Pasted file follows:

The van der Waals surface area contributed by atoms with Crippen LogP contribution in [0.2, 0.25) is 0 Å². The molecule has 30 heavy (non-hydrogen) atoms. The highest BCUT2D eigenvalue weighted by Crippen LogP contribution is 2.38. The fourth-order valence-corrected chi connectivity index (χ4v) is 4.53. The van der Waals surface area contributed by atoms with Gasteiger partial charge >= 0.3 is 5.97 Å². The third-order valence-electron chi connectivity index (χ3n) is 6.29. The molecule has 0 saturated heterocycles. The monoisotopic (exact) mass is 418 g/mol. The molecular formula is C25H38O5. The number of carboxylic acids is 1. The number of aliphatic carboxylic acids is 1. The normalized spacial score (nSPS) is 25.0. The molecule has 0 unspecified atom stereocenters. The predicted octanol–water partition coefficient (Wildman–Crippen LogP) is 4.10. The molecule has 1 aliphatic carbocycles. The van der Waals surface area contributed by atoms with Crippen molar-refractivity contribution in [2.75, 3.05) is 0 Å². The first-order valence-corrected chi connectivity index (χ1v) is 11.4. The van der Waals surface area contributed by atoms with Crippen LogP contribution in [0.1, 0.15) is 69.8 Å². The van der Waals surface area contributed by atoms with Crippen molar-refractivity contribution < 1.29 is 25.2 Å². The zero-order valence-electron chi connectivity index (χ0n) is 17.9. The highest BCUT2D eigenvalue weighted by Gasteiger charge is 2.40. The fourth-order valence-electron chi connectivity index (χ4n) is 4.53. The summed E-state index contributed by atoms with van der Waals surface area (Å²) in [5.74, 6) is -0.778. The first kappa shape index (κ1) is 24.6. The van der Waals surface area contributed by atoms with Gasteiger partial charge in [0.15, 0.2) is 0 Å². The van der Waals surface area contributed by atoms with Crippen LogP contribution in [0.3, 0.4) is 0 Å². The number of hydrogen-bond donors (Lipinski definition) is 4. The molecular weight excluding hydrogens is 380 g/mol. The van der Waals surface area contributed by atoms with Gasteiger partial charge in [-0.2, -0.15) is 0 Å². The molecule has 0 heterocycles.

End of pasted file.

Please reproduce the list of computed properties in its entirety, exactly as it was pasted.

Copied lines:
The van der Waals surface area contributed by atoms with Crippen LogP contribution in [0.2, 0.25) is 0 Å². The molecule has 30 heavy (non-hydrogen) atoms. The highest BCUT2D eigenvalue weighted by Crippen LogP contribution is 2.38. The fourth-order valence-corrected chi connectivity index (χ4v) is 4.53. The van der Waals surface area contributed by atoms with Gasteiger partial charge >= 0.3 is 5.97 Å². The third-order valence-electron chi connectivity index (χ3n) is 6.29. The molecule has 0 saturated heterocycles. The monoisotopic (exact) mass is 418 g/mol. The molecular formula is C25H38O5. The number of carboxylic acids is 1. The number of aliphatic carboxylic acids is 1. The normalized spacial score (nSPS) is 25.0. The molecule has 0 unspecified atom stereocenters. The predicted octanol–water partition coefficient (Wildman–Crippen LogP) is 4.10. The molecule has 1 aliphatic carbocycles. The van der Waals surface area contributed by atoms with Crippen molar-refractivity contribution in [2.75, 3.05) is 0 Å². The first-order valence-corrected chi connectivity index (χ1v) is 11.4. The van der Waals surface area contributed by atoms with Crippen LogP contribution in [0.1, 0.15) is 69.8 Å². The van der Waals surface area contributed by atoms with Crippen molar-refractivity contribution < 1.29 is 25.2 Å². The zero-order valence-electron chi connectivity index (χ0n) is 17.9. The highest BCUT2D eigenvalue weighted by Gasteiger charge is 2.40. The fourth-order valence-electron chi connectivity index (χ4n) is 4.53. The summed E-state index contributed by atoms with van der Waals surface area (Å²) in [5.74, 6) is -0.778. The first kappa shape index (κ1) is 24.6. The van der Waals surface area contributed by atoms with Gasteiger partial charge in [0.15, 0.2) is 0 Å². The van der Waals surface area contributed by atoms with Crippen LogP contribution in [0.3, 0.4) is 0 Å². The number of hydrogen-bond donors (Lipinski definition) is 4. The molecular weight excluding hydrogens is 380 g/mol. The van der Waals surface area contributed by atoms with Gasteiger partial charge in [-0.2, -0.15) is 0 Å². The molecule has 0 heterocycles.